After the severe flooding of 2009 in Cumbria, tens of millions of pounds went into flood defences that experts were convinced would protect towns like Keswick and Cockermouth for decades, and yet just six years later both towns saw floods that overtopped the defences and were even more devastating than the floods that had preceded them.
In an increasingly unstable climate, what if similar miscalculations are made at Moorside?
Hope not fear
So what could we be doing instead? Something that personally excites me and that I have been promoting during this campaign is the prospect of a tidal lagoon for West Cumbria. The company behind the one proposed for Swansea Bay have already carried out over 100 meetings with local interest groups and are keen to begin work on a project that will also bring thousands of jobs to the area.
There is also a huge potential for large scale renewable energy to be developed, as key technologies – notably offshore wind, solar, electricity storage and the ‘smart grid’ – get ever cheaper and more competitive, not just against nuclear power, but against fossil fuels as well.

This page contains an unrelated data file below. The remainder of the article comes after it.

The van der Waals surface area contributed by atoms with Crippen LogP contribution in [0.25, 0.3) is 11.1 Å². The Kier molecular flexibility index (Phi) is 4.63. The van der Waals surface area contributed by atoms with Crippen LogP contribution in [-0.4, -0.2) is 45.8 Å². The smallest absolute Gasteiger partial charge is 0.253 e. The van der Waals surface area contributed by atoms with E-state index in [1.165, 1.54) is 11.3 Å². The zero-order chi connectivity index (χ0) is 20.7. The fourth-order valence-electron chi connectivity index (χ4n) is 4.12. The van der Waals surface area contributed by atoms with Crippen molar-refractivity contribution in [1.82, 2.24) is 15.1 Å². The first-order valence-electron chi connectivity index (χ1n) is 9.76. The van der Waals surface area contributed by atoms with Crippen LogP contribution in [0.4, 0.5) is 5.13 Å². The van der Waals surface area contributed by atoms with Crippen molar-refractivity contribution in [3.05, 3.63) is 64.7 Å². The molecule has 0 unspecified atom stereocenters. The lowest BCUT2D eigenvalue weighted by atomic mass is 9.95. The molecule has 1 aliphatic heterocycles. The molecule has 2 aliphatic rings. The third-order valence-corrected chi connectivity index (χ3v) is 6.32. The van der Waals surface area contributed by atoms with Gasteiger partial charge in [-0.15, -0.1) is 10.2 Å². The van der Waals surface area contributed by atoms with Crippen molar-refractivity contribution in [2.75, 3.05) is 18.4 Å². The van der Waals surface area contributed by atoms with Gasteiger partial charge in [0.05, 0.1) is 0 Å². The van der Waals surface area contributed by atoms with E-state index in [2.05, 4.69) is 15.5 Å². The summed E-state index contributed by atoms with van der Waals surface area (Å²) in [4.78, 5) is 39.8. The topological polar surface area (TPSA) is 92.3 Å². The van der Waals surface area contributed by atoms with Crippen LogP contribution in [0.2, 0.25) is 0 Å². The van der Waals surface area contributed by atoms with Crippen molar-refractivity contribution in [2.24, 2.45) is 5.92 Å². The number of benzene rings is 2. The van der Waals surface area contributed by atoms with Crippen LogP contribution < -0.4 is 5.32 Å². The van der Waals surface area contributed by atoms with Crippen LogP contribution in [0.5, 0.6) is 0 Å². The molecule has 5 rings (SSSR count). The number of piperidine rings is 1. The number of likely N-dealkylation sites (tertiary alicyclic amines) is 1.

But further, I believe that Copeland needs to diversify its economy. In my industry, many companies are growth-restricted by an inability to hire enough people. My company and others like it are distributed and employ people to work remotely from wherever they live. For those who have exposure to education in programming, there are potentially limitless well-paid opportunities.
I believe the constituency also needs to desperately focus on providing business support. There are many unoccupied buildings in towns like Whitehaven, Egremont and Millom. At relatively low cost, these could be turned into incubation spaces for startups. Tech is one of my preferences because I know the industry and because the remote location and challenging geography of Copeland provides no significant hindrance.
We need an MP who will focus on tackling the issues facing Copeland like poverty, improving education, and sorting out infrastructure and public transport – because the nuclear industry hasn’t, and never will!